Josephine Lee
Artist Bio

Lee holds graduate and undergraduate degrees in both science and fine arts and has exhibited throughout Canada, the United States, and the EU. She was recently awarded the Oscar Kolin Fellowship, the Vera G. List Sculpture Award, a Gail and Stephen A. Jarislowsky Outstanding Artist Award at BANFF, and a Canada Council for the Arts grant for Research and Creation. Alongside Griffin Art Projects, Lee is currently in residence at the Morris and Helen Belkin Gallery in a collaboration with physicists at the Stewart Blusson Quantum Matter Institute Research Center. Lee received an MFA in Fine Arts from Parsons The New School of Art, Media, and Technology, is a doctoral student at Simon Fraser University’s School for the Contemporary Arts’ inaugural PhD in Contemporary Arts program, and works as a sessional lecturer at Emily Carr University of Art and Design and the University of British Columbia.

Lee resides and works on the unceded and occupied ancestral and traditional lands of the Coast Salish Peoples, including the territories of the xʷməθkwəy̓əm (Musqueam), Skwxwú7mesh (Squamish), and Səl̓ílwətaʔ/Selilwitulh (Tsleil-Waututh) Nations.

/born ignorant in an abyss of light, 2020
Glass, plasma, porcelain, video
(installation view) 20 x 30 ft.

/born ignorant in an abyss of light, 2020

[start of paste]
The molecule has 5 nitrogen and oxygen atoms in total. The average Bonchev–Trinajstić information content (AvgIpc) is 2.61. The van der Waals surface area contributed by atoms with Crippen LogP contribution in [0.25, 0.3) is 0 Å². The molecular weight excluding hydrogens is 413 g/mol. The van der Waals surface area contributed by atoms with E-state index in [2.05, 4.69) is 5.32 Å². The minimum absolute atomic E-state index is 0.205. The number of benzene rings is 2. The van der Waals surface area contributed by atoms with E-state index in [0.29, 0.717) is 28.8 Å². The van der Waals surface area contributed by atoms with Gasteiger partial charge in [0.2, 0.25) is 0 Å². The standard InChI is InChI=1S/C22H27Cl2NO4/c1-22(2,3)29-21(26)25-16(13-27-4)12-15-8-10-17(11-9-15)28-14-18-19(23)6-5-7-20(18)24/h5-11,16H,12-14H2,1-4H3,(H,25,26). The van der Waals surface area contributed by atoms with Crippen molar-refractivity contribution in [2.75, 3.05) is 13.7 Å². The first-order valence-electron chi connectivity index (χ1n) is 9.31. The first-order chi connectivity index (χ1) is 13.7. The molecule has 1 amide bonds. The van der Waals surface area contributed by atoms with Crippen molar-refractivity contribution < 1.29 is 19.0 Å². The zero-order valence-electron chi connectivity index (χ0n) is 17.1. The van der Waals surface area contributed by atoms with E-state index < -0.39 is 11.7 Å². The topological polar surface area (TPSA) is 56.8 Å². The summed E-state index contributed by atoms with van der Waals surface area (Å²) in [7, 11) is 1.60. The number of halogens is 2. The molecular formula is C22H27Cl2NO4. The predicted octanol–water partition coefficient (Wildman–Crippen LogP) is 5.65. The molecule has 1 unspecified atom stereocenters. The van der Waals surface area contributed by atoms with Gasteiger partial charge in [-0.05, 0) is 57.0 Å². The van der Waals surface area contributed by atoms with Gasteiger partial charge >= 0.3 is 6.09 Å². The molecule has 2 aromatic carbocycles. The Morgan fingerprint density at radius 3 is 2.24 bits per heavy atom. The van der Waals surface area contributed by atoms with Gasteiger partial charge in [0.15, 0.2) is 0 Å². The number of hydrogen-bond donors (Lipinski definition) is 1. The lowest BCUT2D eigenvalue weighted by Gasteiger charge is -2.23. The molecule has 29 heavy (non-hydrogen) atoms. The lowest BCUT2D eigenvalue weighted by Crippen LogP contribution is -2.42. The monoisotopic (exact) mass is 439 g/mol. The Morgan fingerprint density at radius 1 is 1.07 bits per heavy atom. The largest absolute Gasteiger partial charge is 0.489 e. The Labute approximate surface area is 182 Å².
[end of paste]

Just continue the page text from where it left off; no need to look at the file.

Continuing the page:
Glass, plasma, porcelain, video (detail)
20 x 30 ft.

/born ignorant in an abyss of light, 2020
Glass, plasma, porcelain, video (detail)
20 x 30 ft.

I Think I Canada I Know I Canada, 2018
Documentation of performance
13:21 min.

Wedding Duck, 2019
(installation view),
3 x 7 ft.

neoltwiggi/seesaw, 2018
Documentation of performance
4:38 min.

Stone’s Throw from The Old Country, 2019
Borosilicate glass
(installation view)
2 x 7 ft.

Upon him rattle the quiver, 2017
Electronic sensors, tubing, skeleton wire, paper, plastic
3 x 9 ft.

Haenyeo, 2017
4 x 9 ft.

Hosanna, 2017
Fresh flowers, Korean funeral wreath, radio transmitter
(installation view)
15 x 10 ft.

Artist Statement

Informed by a lifetime of movement through the United States, Canada, and South Korea, Josephine Lee’s interdisciplinary practice is heavily informed by the psychic violence of cultural assimilation and naturalization through migration. Lee’s sculptures, installations, and performances, intersect narratives of dispossession and nationalism, making explicit how ideas of place are entangled within politics of citizenship and national identity. Within this framework, Lee’s materials and forms both signify and complicate overlapping identity formations, and notions of home and belonging. Lee’s current research examines how technological transformations connect directly to systems of political power, environmental degradation, and racial inequality. Further, she explores how these technologies may be configured toward BIPOC futures to enact cultural resilience and propose new orientations within bodies, ecologies, and architectural spaces.